2016 election prompts big question about role of journalists

"...there is a lot of talk suggesting journalists need to self-advocate for their roles during a time when their work is being criticized as 'fake news' and they are being called 'enemies of the people,'" says Ryan J. Thomas. (Credit: Charles Deluvio/Unsplash)

Researchers say the 2016 presidential election has caused a reconsideration of the role of  journalists: Are they neutral disseminators of information or impassioned advocates for truth?

“The 2016 presidential election is considered a game-changer because it introduced the issue of how journalists confront political candidates—should they call out a lie and be more aggressive with checking the facts or do these actions violate the principles of journalistic neutrality,” says Ryan J. Thomas, an associate professor of journalism studies at the University of Missouri.

“While there are different views among the critics, the fact that this issue appeared in 2016 suggests there is something particular going on that hadn’t been seen before.”

A relatable example of this issue today can be found in the form of the presidential press conferences during the COVID-19 pandemic, Thomas says.

“In theory, these daily presidential press conferences about the COVID-19 pandemic ought to be a space for sharing critical public health information but instead they take the form of a political rally,” he says. “News organizations have wrestled with the question of whether to run those press conferences live, with mixed results.”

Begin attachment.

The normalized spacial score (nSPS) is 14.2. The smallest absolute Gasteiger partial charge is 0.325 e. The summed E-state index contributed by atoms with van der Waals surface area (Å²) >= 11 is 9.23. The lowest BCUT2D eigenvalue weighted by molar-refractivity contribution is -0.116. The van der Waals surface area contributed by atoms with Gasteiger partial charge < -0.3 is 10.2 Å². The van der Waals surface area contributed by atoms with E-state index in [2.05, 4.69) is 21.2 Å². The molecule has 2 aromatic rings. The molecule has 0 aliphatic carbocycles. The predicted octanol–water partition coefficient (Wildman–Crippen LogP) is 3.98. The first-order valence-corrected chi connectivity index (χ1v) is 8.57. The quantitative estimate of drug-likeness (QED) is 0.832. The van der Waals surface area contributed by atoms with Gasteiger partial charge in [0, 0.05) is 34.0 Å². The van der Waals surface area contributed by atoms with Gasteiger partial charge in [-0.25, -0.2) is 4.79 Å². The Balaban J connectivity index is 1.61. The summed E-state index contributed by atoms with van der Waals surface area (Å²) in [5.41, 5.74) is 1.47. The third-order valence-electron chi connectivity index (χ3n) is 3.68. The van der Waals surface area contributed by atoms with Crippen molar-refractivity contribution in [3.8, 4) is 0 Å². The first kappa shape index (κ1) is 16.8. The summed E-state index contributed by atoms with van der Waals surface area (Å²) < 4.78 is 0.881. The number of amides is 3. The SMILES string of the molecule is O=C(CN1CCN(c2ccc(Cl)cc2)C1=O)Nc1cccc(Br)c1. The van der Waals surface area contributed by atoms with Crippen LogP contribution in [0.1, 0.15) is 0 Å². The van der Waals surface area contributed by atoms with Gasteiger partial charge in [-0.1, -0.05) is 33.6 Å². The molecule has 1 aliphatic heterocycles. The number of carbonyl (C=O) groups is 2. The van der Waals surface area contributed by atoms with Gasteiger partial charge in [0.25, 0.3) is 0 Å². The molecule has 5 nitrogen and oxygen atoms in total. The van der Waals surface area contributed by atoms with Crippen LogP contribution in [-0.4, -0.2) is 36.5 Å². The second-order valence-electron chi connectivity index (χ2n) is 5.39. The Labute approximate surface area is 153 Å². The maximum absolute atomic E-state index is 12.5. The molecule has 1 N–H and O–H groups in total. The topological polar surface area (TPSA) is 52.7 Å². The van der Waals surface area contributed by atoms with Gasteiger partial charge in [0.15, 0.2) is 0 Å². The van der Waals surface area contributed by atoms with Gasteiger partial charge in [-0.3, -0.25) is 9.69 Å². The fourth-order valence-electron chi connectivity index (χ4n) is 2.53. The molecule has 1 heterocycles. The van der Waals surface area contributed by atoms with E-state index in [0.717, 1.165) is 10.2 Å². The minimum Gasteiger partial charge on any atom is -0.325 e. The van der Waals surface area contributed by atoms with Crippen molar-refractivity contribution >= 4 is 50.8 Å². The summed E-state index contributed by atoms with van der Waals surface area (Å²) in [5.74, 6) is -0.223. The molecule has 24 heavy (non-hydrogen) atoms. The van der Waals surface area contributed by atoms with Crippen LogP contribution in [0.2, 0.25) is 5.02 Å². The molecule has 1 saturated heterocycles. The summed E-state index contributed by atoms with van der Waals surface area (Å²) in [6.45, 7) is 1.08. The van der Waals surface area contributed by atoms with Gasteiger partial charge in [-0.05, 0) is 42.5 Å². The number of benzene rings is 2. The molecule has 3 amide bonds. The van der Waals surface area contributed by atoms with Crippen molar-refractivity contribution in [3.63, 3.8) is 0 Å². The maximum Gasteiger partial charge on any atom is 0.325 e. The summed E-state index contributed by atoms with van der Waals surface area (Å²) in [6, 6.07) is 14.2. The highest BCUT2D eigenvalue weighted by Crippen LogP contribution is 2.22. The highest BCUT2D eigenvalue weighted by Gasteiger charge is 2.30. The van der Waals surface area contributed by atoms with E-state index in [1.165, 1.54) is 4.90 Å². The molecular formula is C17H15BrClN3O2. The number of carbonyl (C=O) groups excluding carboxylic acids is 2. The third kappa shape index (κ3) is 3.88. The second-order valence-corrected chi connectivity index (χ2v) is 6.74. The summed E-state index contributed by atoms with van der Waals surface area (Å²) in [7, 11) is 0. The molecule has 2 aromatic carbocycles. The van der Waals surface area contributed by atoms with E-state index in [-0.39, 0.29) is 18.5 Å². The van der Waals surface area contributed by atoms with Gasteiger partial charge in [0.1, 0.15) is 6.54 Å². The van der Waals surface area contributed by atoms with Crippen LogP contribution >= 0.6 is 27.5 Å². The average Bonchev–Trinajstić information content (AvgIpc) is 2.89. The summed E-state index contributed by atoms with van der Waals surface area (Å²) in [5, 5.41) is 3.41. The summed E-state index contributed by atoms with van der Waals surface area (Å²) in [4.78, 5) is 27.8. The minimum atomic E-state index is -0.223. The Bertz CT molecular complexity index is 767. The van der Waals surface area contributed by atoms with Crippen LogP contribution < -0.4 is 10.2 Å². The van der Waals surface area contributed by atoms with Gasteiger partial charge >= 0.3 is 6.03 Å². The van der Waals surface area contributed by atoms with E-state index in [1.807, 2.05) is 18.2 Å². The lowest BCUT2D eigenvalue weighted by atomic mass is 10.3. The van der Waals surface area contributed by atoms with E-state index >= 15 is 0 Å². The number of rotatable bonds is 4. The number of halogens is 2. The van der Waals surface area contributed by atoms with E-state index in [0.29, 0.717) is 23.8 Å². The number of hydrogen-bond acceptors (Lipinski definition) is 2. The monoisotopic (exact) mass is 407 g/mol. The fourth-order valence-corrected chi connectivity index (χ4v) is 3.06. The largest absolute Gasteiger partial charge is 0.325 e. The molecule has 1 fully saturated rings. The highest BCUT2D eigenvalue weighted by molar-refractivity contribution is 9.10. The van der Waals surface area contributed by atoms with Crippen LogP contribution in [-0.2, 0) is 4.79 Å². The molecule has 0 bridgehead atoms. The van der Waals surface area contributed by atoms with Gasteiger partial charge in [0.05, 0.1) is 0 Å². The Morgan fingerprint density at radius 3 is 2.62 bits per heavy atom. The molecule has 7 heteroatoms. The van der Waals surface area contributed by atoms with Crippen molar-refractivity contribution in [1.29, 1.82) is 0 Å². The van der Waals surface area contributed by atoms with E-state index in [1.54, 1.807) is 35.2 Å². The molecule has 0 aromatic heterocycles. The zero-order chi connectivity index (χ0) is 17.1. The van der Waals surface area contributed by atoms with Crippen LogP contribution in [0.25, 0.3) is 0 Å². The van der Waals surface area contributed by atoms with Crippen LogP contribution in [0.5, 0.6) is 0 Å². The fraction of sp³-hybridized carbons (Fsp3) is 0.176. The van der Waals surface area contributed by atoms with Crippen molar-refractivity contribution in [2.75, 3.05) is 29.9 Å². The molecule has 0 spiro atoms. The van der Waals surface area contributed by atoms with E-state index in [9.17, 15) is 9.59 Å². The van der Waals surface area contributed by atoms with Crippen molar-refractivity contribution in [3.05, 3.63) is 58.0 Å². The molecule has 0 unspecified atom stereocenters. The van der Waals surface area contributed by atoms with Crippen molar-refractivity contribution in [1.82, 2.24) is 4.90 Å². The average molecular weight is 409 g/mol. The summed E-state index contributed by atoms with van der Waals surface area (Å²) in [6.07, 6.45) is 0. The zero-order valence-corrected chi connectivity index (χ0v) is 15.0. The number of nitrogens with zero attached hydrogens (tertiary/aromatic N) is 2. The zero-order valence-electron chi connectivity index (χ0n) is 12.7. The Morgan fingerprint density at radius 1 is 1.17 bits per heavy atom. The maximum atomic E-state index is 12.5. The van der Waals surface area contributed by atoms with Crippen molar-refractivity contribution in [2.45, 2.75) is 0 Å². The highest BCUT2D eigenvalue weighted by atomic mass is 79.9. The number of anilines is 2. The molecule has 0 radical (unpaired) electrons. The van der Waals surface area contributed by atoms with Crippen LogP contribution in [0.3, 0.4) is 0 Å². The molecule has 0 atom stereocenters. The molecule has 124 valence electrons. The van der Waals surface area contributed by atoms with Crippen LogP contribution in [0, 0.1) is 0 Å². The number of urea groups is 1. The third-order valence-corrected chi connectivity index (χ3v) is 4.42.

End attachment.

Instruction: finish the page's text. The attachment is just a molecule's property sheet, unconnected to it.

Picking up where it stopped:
Thomas says this issue also highlights a broader debate about journalists’ role in a democracy since the 2016 election.

“Journalism serves its democratic role through election coverage by providing the public with news they need to develop informed opinions that they can then use to cast their votes,” he says. “With the 2016 presidential election, there was a shift towards self-advocacy in journalism.

“Rather than journalists assuming if they do their jobs, everything will be fine and their audience will trust them, now there is a lot of talk suggesting journalists need to self-advocate for their roles during a time when their work is being criticized as ‘fake news’ and they are being called ‘enemies of the people.'”

Using a custom database, the researchers looked for patterns in ethical issues identified by press critics in over 300 press articles that covered the presidential elections between 2000-2016. They identified three common ethical issues over this period: failing to exercise independent judgment; failing to provide a representative picture of the electorate; and underestimating new and emerging technologies.

Thomas notes that while press critics have long reported about journalists facing criticism for their coverage of presidential elections, these common ethical issues highlight an important ongoing debate about election coverage within newsrooms: coverage of “the horse race,” or who is winning or losing, or doing investigative and analytical reporting of candidates’ policy issues. Thomas believes this is a structural problem within journalism.

“I don’t believe we can pin all of the blame for this problem on journalists who are increasingly having to do more with less,” Thomas says. “We suggest that the industry needs to look at economic incentives at the executive management or corporate level. Journalists themselves may not be on the right level to affect these changes.”

The study appears in the Journal of Media Ethics. Coauthors of the are from the University of Missouri and the University of Wisconsin-Oshkosh. Funding for this study came from the Donald W. Reynolds Journalism Institute at the University of Missouri. The content is solely the responsibility of the authors and does not necessarily represent the official views of the funding agencies.

Source: University of Missouri